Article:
Source: Tara Culp-Ressler for ThinkProgress

thepoliticalfreakshow:

Activists on both sides of the abortion debate are already gearing up for a big fight in Tennessee this fall, preparing to pour millions of dollars into a campaign regarding an abortion-related ballot measure up for consideration in November. The issue at hand, which is related to one paragraph in Tennessee’s constitution, isn’t necessarily on most Americans’ radars. But the outcome of that fight could actually have big implications for women living in other states.

Essentially, when voters in Tennessee cast their ballots on Amendment 1, they’ll be deciding whether to give their state the power to restrict abortion more stringently than it currently does. Thanks to a 2000 Tennessee Supreme Court ruling that defined abortion as a “fundamental” right, the state’s constitution actually has even broader protections for reproductive rights than the U.S. Constitution does. But Amendment 1 would strip out that proactive language and allow lawmakers to enact more hurdles to the medical procedure, like mandatory waiting periods and forced counseling requirements, that are currently considered to be unconstitutional.

The “Yes on 1” campaign is trying to raise $2.1 million to ensure the ballot initiative will pass, saying that it’s important to allow elected officials to determine state laws related to abortion. They’ve even enlisted Jim Bob and Michelle Duggar, who star in the TLC reality show “19 Kids and Counting,” to drum up public support for Amendment 1. Meanwhile, reproductive rights advocates are hoping to raise twice that much to defeat Amendment 1, making the argument that the campaign for the measure is based on an entirely misleading premise.

“Anti-choice members of the General Assembly claim that abortion is completely unregulated in Tennessee and argue that the amendment is necessary in order for them to place restrictions on or regulate access to abortion. However, the Assembly has been passing laws for years that do just that,” Planned Parenthood of Middle and East Tennessee notes on its site, pointing out that lawmakers have already imposed restrictions like abortion insurance bans and parental consent laws. And in general, abortion is a medical procedure that’s already highly regulated.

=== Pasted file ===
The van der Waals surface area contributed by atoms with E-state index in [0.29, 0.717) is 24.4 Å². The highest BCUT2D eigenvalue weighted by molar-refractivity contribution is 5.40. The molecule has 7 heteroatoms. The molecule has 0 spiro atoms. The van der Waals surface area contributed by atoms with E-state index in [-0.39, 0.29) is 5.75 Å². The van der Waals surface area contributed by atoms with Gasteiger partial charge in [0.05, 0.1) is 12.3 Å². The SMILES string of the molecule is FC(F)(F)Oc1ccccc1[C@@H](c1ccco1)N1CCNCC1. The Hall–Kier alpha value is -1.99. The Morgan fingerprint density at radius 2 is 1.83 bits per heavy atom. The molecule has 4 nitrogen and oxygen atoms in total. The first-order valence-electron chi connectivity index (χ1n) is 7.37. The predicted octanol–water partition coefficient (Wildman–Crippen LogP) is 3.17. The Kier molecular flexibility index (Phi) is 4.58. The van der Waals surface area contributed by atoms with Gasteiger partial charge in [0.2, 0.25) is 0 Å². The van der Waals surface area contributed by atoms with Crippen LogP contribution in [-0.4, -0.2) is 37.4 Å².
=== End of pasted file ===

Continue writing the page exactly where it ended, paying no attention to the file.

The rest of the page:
Ultimately, if Amendment 1 passes, it threatens to make it even more difficult to get an abortion in an area of the country where women’s reproductive rights are already under siege. Thanks to harsh restrictions on abortions that are forcing clinics out of business, a broad swath of the South is losing access to reproductive heath facilities altogether. Right now, Tennessee remains an option for women in neighboring states who are running out of other choices.

According to the Centers for Disease Control and Prevention, about one in four abortions performed in Tennessee are sought by a resident of a different state. The “Yes On 1″ campaign touts that statistic as evidence that the state is becoming ripe for “abortion tourism,” arguing that it points to the need for additional regulation. But reproductive rights advocates have a very different take on the issue — they say that women are crossing the border in Tennessee because it’s too hard to get an abortion in their own states, and enacting additional barriers in Tennessee will make a bad situation even worse.

“Abortion rights in the South are going away, and it’s tragic,” Jeff Teague, the president of Planned Parenthood of Middle and East Tennessee, told the Tennessean. “We’re creating a situation where women only in certain parts of the country have access. If the abortion amendment passes, we’re likely to see similar rights disappearing here.”

Over the past several years, as states have passed a record-breaking number of restrictions on abortion, there’s been an increase in the number of women crossing state lines to have the medical procedure. Clinic closures obviously send women farther in search of a facility where they can get an abortion, but they’re not the only type of situation in which women may choose to go to a different state. The type of requirements that Amendment 1 would allow Tennessee to enact, like forced waiting periods, make it more difficult for women to get an abortion because they often have to make multiple trips to a clinic. Some women choose to circumvent that situation by going to a state where there are fewer hoops to jump through.

So if the “Yes On 1″ campaign is ultimately successful, the new policy won’t just affect the women who live in Tennessee. It will also mean that the people in Alabama and Mississippi, where abortion clinics are dwindling, may have fewer places to turn to exercise their right to choose. It will further the emerging trend in the South that’s making abortion nearly impossible to get. And it will give the anti-choice ammunition for their claim that abortion isn’t really a constitutionally protected right.

So far, the concept behind Amendment 1 doesn’t appear to be very popular with the public. According to a recent Vanderbilt University poll, an overwhelming 71 percent of Tennessee voters don’t agree that the legislature should have more authority to restrict abortions. Even the majority of Republican voters are opposed to that concept. However, Vanderbilt researchers point out that doesn’t necessarily translate to a clear defeat for the ballot measure, depending on whether voters are swayed by the “Yes On 1″ campaign materials.

Source: Tara Culp-Ressler for ThinkProgress